President Muhammadu Buhari recently unveiled the identities of his new cabinet without the delay witnessed in his first tenure. As usual, the action met mixed reactions. Whilst a fraction gave commendation particularly for its right timing, others claimed the list neither met their expectations nor reflected optimism chiefly for retaining most members of his earlier cabinet with only a few fresh names.
Incidentally, appointment of ministers is an exclusive duty of the president albeit subject to confirmation by the Senate as provided in Section 147(2) of the 1999 Constitution of the Federal Republic of Nigeria as amended: “Any appointment to the office of Minister of the Government of the Federation shall, if the nomination of any person to such office is confirmed by the Senate, be made by the President”. However, the president can only have a productive administration with a proficient team that shares his vision. Thus, competence cannot be overemphasised. Nonetheless, competence is not one and only factor as unity of purpose is also a prerequisite.
But, why does a president need ministers and what qualities must be found in a nominee for the position? A nominee for ministerial appointment must, beyond other qualities, have managerial capacity to spearhead and coordinate an organisation effectively. Possibly, this formed the basis for opting for scores of former governors with good scorecards.
Invariably, coordination and supervision of a ministry including all agencies, parastatal and statutory bodies under it for efficient operations of the president are the essential tasks of ministers. However, these tasks are no child’s play. In other words, a minister is essentially the president’s eyes; the overseer in a ministry who ensures that all policies of the government are carried out efficiently. A minister is therefore the president’s reliable representative that coordinates, supervises all activities in a ministry and reports directly to him.
Apart from managerial skill and competence, trust is indispensable. If not, partisanship could frustrate the administration.
The drafters of the constitution understood that a president may not flow effectively with some ministries vis-à-vis policies of the government if left under the watch of permanent secretaries who may pitch their tents in another political party.
Yes, civil servants are lawfully free to identify with any political party of their choice as provided in Section 40 CFRN, ruling party or opposition, as a fundamental right provided it doesn’t interfere with official duties.
Section 40 provides, “Every person shall be entitled to assemble freely and associate with other persons, and in particular, he may form or belong to any political party, trade union or any other association for the protection of his interests.”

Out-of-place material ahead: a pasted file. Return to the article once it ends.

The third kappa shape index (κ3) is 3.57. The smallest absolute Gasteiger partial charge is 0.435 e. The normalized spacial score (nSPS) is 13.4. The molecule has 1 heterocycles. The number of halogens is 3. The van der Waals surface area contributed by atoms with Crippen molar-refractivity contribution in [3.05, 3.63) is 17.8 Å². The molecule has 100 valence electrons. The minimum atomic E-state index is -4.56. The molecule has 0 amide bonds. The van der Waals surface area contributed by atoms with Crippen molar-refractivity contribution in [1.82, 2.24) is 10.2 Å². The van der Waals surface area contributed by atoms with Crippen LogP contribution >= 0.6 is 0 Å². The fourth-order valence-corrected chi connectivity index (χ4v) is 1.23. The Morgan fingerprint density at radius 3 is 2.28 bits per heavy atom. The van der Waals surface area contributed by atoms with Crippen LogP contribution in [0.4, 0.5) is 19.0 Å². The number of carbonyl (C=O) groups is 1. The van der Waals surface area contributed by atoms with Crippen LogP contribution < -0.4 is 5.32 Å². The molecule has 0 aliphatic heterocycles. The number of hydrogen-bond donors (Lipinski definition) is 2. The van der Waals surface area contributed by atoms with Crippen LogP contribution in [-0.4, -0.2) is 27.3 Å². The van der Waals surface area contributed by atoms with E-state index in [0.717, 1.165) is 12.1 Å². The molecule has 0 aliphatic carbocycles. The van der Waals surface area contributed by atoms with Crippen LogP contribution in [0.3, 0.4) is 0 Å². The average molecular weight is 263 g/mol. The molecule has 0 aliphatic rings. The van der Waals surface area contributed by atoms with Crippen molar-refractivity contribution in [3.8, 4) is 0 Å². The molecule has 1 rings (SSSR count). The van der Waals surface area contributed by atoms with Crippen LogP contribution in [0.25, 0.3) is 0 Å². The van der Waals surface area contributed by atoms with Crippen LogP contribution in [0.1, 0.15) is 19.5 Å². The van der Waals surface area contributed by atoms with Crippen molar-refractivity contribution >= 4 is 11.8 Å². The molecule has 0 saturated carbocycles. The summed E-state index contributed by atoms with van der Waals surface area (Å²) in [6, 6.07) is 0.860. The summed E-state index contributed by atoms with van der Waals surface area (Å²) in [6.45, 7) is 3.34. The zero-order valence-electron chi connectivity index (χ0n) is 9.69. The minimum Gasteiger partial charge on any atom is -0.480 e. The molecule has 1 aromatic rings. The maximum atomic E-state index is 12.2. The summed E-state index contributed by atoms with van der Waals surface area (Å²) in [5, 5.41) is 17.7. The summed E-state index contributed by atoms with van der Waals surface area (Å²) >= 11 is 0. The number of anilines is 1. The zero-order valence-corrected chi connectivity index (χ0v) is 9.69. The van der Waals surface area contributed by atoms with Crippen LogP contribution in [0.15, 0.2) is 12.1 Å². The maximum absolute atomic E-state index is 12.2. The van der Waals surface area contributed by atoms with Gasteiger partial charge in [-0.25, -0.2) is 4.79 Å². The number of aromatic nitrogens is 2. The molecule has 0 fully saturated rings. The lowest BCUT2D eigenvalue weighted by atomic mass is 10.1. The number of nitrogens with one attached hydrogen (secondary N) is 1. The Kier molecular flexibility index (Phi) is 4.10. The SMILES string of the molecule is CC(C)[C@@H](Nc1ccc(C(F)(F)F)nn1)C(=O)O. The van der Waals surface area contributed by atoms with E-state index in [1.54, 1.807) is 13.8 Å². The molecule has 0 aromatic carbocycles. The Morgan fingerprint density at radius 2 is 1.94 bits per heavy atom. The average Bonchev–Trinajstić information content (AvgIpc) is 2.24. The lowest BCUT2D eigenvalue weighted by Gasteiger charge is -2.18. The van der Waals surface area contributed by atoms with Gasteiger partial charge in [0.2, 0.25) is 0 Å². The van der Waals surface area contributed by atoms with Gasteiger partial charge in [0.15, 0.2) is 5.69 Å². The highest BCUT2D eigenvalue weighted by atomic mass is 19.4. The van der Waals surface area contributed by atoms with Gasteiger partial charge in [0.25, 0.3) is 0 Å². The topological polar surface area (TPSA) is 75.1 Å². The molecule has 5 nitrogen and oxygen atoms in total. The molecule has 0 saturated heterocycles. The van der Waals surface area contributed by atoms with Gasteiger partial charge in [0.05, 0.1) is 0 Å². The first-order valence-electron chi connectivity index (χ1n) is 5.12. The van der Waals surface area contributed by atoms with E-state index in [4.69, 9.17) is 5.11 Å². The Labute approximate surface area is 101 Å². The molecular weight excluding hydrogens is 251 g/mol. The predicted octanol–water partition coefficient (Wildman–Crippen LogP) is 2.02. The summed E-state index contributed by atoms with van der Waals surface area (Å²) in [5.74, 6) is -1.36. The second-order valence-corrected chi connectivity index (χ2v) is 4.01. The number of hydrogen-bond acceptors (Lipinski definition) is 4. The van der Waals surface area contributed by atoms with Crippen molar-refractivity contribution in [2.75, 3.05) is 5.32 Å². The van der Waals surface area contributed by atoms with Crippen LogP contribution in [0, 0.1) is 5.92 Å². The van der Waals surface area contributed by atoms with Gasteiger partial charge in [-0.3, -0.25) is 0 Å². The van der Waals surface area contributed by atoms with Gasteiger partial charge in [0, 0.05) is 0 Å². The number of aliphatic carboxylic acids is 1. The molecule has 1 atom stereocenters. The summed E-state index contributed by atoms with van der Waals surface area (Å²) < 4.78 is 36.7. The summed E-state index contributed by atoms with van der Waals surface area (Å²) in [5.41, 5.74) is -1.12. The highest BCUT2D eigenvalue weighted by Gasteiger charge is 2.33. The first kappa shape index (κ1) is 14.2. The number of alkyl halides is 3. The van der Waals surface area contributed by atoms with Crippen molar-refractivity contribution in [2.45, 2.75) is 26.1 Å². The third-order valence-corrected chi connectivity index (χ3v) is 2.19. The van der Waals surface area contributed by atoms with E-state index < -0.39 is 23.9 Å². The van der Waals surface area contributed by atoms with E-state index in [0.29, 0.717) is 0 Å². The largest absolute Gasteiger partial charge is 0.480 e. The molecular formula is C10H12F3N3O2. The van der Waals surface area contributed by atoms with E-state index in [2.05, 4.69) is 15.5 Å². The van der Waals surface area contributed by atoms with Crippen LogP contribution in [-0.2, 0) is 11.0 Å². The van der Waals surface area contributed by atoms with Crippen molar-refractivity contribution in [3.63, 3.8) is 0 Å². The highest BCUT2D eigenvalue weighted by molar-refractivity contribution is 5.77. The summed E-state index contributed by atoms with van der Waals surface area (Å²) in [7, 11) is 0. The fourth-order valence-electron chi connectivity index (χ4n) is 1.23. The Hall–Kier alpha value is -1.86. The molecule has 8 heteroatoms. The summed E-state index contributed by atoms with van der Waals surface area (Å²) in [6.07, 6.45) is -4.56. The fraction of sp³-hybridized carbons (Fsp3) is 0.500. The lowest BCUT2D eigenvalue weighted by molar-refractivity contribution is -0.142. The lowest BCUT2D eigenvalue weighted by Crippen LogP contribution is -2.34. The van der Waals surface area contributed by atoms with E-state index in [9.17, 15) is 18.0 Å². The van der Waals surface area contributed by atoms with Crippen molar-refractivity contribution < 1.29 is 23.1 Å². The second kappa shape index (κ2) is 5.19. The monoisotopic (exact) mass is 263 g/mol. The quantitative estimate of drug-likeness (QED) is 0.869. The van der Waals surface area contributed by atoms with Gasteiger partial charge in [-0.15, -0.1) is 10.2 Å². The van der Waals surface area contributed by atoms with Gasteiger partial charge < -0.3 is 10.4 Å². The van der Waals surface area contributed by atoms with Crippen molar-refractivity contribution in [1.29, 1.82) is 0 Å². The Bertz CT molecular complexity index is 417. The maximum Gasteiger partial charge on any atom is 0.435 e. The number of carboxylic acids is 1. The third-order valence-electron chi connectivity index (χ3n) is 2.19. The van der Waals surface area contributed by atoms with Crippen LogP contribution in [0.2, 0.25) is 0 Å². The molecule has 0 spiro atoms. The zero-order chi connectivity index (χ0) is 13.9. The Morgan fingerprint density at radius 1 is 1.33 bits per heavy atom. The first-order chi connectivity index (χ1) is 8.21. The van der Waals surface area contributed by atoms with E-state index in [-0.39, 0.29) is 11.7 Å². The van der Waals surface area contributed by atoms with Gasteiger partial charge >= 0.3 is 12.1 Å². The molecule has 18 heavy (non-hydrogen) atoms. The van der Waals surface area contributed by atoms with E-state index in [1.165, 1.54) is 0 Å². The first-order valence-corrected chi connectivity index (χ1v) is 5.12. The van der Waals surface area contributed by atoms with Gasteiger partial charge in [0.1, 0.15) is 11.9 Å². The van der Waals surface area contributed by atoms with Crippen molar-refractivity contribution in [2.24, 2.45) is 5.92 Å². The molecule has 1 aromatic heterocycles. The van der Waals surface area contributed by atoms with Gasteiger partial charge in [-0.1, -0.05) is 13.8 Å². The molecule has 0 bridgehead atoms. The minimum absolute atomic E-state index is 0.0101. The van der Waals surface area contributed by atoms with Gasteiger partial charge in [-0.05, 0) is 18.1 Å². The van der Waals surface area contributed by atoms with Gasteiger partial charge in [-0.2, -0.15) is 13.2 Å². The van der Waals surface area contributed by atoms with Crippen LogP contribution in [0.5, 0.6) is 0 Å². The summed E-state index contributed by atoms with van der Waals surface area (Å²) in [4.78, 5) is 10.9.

So, imagine a permanent secretary that belongs to an opposition party heading a ministry; certainly, it will be catastrophic in service delivery as partisanship might play out. Thus, office of the minister aptly exists to remedy such a scenario.
On appraisal, there is no cause for alarm. Nominees’ scorecards convincingly show capacity. Probably, some had expected a number of names from some global institutions like the World Bank, International Monetary Fund, etc. Admitted, such prospects are not bad ideas.
However, the progresses made by Buhari’s previous administration deserves acknowledgements, and reengaging most of the teamwork demonstrates the government is principally concerned in service delivery against ‘turn-by-turn sharing of the national cake’ that used to be the pattern in the past. Significantly, most of the new ministers are sufficiently proficient in their respective careers.
Without prejudice, the retained ministers avidly put in their best in the previous administration. Thus, Buhari’s decision acutely reflects astuteness.
Again, it is noteworthy that since Buhari came on board in 2015, not even one politician including from his ruling party or cabinet has been awarded a national honour as recklessly and lavishly done annually in the past.
All these critically attest to a paradigm shift; seriousness and focus of the government to restructure the country for common good and not for frivolities. Even the usual periodic purposeless reshuffle of cabinet merely for compensating politicians is so far a history.
Thus, there is a need to give the government the benefit of the doubt. Let criticisms be clothed with value and sense of responsibility. Political opposition must not be overstretched to acrimony. Otherwise, even where criticisms are germane and constructive, the points may not scale through. Politics therefore should remain an intellectual pursuit for power as in other climes.
By willpower, teamwork and continuous conscientious actions, the envisaged Next Level is feasible. Interest must shift to means of engaging over 100,000 fresh graduates that yearly join the existing high percentage of job seekers in the labour market against few employment opportunities but end up roaming the streets.
Possibly, the school curricula may be reviewed to take into account skill acquisition and self-development as remedies. This critically demands brainstorm as panacea for rising security challenges.
Umegboro is Associate, Chartered Institute of Arbitrators (United Kingdom)